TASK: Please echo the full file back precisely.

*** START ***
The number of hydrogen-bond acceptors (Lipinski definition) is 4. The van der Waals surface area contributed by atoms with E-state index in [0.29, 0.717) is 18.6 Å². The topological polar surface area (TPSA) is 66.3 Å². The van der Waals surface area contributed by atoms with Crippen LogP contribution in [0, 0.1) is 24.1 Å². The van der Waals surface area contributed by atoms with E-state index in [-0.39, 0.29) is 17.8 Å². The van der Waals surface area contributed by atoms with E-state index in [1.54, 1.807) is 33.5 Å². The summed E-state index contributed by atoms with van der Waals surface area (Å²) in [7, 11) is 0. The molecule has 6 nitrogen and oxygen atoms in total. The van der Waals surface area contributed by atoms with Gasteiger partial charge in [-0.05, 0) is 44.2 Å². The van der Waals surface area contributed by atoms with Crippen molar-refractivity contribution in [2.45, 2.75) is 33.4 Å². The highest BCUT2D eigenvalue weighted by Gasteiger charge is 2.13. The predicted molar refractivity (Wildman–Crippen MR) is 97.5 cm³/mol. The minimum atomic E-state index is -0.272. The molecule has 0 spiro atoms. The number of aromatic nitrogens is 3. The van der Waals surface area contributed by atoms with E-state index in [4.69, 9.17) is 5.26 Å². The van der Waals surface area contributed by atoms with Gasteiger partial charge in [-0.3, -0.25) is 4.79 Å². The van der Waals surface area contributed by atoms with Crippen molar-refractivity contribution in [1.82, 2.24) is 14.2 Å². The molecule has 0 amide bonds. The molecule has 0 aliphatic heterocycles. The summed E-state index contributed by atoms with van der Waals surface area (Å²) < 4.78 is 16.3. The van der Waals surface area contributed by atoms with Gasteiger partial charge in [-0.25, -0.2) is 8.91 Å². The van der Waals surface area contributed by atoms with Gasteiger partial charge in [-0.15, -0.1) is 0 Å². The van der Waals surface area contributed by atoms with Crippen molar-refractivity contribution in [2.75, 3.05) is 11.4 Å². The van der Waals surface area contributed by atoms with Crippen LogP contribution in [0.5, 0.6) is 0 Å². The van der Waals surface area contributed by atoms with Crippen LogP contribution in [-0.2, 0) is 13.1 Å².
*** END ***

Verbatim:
The number of hydrogen-bond acceptors (Lipinski definition) is 4. The van der Waals surface area contributed by atoms with E-state index in [0.29, 0.717) is 18.6 Å². The topological polar surface area (TPSA) is 66.3 Å². The van der Waals surface area contributed by atoms with Crippen LogP contribution in [0, 0.1) is 24.1 Å². The van der Waals surface area contributed by atoms with E-state index in [-0.39, 0.29) is 17.8 Å². The van der Waals surface area contributed by atoms with E-state index in [1.54, 1.807) is 33.5 Å². The summed E-state index contributed by atoms with van der Waals surface area (Å²) in [7, 11) is 0. The molecule has 6 nitrogen and oxygen atoms in total. The van der Waals surface area contributed by atoms with Gasteiger partial charge in [-0.05, 0) is 44.2 Å². The van der Waals surface area contributed by atoms with Crippen molar-refractivity contribution in [2.45, 2.75) is 33.4 Å². The highest BCUT2D eigenvalue weighted by Gasteiger charge is 2.13. The predicted molar refractivity (Wildman–Crippen MR) is 97.5 cm³/mol. The minimum atomic E-state index is -0.272. The molecule has 0 spiro atoms. The number of aromatic nitrogens is 3. The van der Waals surface area contributed by atoms with E-state index in [4.69, 9.17) is 5.26 Å². The van der Waals surface area contributed by atoms with Gasteiger partial charge in [-0.3, -0.25) is 4.79 Å². The van der Waals surface area contributed by atoms with Crippen molar-refractivity contribution in [1.82, 2.24) is 14.2 Å². The molecule has 0 amide bonds. The molecule has 0 aliphatic heterocycles. The summed E-state index contributed by atoms with van der Waals surface area (Å²) < 4.78 is 16.3. The van der Waals surface area contributed by atoms with Gasteiger partial charge in [-0.25, -0.2) is 8.91 Å². The van der Waals surface area contributed by atoms with Gasteiger partial charge in [-0.15, -0.1) is 0 Å². The van der Waals surface area contributed by atoms with Crippen molar-refractivity contribution in [2.75, 3.05) is 11.4 Å². The van der Waals surface area contributed by atoms with Crippen LogP contribution in [0.5, 0.6) is 0 Å². The van der Waals surface area contributed by atoms with Crippen LogP contribution in [-0.2, 0) is 13.1 Å².